Many people get indignant when they read that some idiot drove drunk and then at sentencing was ordered to spend a mere night in jail, or two nights if they blew especially high for blood alcohol content. I can understand that, but I also believe that few people are aware of all the aspects of a criminal sentence beyond the upfront jail time. The devil is in the details, as the saying goes. Let me share with you a fairly typical first-time DUI (driving under the influence of alcohol or drugs) sentence in my community. I am not talking here about other crimes such as vehicular assault, drug crimes, or vehicular homicide. Just good old-fashioned “drunk driving”.
For someone convicted of DUI, the minimum sentence is one day (overnight) in jail and a fine of 850 dollars, along with other court costs and conditions. The maximum by law is a year in jail and a 5000 dollar fine. Additional mandatory fees include 200 dollars for the breathalyzer test, and another couple hundred in court costs to help fund the criminal justice system. So at least around 1200 bucks or so.
On a typical first-time DUI case, where no one was badly injured, there was not an extensive amount of property damage, the person did not try to flee, and there were no children in the car, to name just a few factors, the judge tends to start with the minimum penalties, along with the usual conditions, with the remainder of the sentence (both money and jail) suspended. Please understand, however, that suspended does not mean it goes away. Far from it.
So what does suspended sentence mean? It means something quite ominous to the typical erring human, actually. The rest of the whole year of potential jail time and the remainder of the 5000 fine is literally hanging over your head for five long years. If you fall behind in the payments, you can be sanctioned. If you violate any of the conditions, you can be sanctioned. If you miss a court hearing, you can be sanctioned. So in effect, the jail time and further fines and sanctions can be sprinkled out upon you over a five year period, long after you forget why you drank and drove, and perhaps even years into your sobriety. There is a saying that something can come back and “bite you in the butt” and it seems to me that a DUI suspended sentence has a hard potential bite. As it should, to the degree that such a bite promotes safety and sobriety.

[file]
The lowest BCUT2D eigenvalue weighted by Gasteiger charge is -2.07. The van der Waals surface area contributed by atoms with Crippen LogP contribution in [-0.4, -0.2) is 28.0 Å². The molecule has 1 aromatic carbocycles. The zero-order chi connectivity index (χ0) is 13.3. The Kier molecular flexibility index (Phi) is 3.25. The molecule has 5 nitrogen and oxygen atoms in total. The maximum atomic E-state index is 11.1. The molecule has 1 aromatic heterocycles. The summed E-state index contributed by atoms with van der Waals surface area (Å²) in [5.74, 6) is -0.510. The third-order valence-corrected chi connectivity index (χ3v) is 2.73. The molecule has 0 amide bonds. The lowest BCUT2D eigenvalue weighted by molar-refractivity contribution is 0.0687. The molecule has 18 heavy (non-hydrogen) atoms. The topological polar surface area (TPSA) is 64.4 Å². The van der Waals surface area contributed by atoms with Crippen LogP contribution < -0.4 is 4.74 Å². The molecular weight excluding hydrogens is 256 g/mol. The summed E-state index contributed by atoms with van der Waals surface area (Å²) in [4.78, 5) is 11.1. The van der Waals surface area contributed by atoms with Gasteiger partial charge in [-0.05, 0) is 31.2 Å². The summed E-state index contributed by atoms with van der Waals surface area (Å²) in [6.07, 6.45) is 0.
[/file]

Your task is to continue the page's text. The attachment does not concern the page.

Each time you fail to comply with any one of the myriad conditions, you get called back into court and you can end up with some days of jail, additional monetary fines, or additional punishment, such as work crew. Work crew is where you get picked up at a set location at the crack of dawn and ride along in a van with other convicts to perform labor such as cleaning up litter, weeding in a park, and such. Although all useful work is honorable, some people don’t fancy being spotted by friends and colleagues wearing a bright orange work crew vest and picking up garbage downtown. So let’s go over the “usual conditions” that you have to comply with to avoid such sanctions during your five years of probation on the DUI case.
Where to begin? Further conditions include, but are not limited to, having zero new criminal law violations of any kind. So if you get a traffic ticket and your license is suspended for non-payment, and you then drive with a suspended license, that is a new independent crime, with its own set of sanctions. But it is also a violation of the conditions of your DUI, so it will also bring you back into court on your old DUI to face punishment for having a new criminal law violation. The new crime does not have to be alcohol or drug related at all. You could get into a fistfight (assault) or keep calling your ex (telephone harassment), or commit any number of lesser or greater crimes, and all of that will increase your punishment for your DUI long after your original sentencing. Years after, even.